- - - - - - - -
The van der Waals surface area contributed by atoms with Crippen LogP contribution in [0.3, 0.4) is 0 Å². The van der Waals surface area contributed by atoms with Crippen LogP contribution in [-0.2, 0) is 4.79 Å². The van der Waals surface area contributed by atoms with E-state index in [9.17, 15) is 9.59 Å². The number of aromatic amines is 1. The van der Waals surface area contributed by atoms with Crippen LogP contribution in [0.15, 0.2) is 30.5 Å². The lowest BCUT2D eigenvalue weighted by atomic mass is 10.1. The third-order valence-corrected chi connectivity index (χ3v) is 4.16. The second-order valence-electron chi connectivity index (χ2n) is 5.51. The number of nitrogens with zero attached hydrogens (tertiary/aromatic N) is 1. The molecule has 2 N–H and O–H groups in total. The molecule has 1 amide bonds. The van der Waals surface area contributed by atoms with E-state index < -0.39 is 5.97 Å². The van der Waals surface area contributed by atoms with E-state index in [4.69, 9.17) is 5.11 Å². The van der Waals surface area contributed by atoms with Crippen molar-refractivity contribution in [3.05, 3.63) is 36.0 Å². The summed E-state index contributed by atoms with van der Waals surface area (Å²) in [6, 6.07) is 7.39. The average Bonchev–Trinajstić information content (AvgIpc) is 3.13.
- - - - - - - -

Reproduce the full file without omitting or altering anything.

The van der Waals surface area contributed by atoms with Crippen LogP contribution in [0.3, 0.4) is 0 Å². The van der Waals surface area contributed by atoms with Crippen LogP contribution in [-0.2, 0) is 4.79 Å². The van der Waals surface area contributed by atoms with E-state index in [9.17, 15) is 9.59 Å². The number of aromatic amines is 1. The van der Waals surface area contributed by atoms with Crippen LogP contribution in [0.15, 0.2) is 30.5 Å². The lowest BCUT2D eigenvalue weighted by atomic mass is 10.1. The third-order valence-corrected chi connectivity index (χ3v) is 4.16. The second-order valence-electron chi connectivity index (χ2n) is 5.51. The number of nitrogens with zero attached hydrogens (tertiary/aromatic N) is 1. The molecule has 2 N–H and O–H groups in total. The molecule has 1 amide bonds. The van der Waals surface area contributed by atoms with E-state index < -0.39 is 5.97 Å². The van der Waals surface area contributed by atoms with E-state index in [4.69, 9.17) is 5.11 Å². The van der Waals surface area contributed by atoms with Crippen molar-refractivity contribution in [3.05, 3.63) is 36.0 Å². The summed E-state index contributed by atoms with van der Waals surface area (Å²) in [6, 6.07) is 7.39. The average Bonchev–Trinajstić information content (AvgIpc) is 3.13.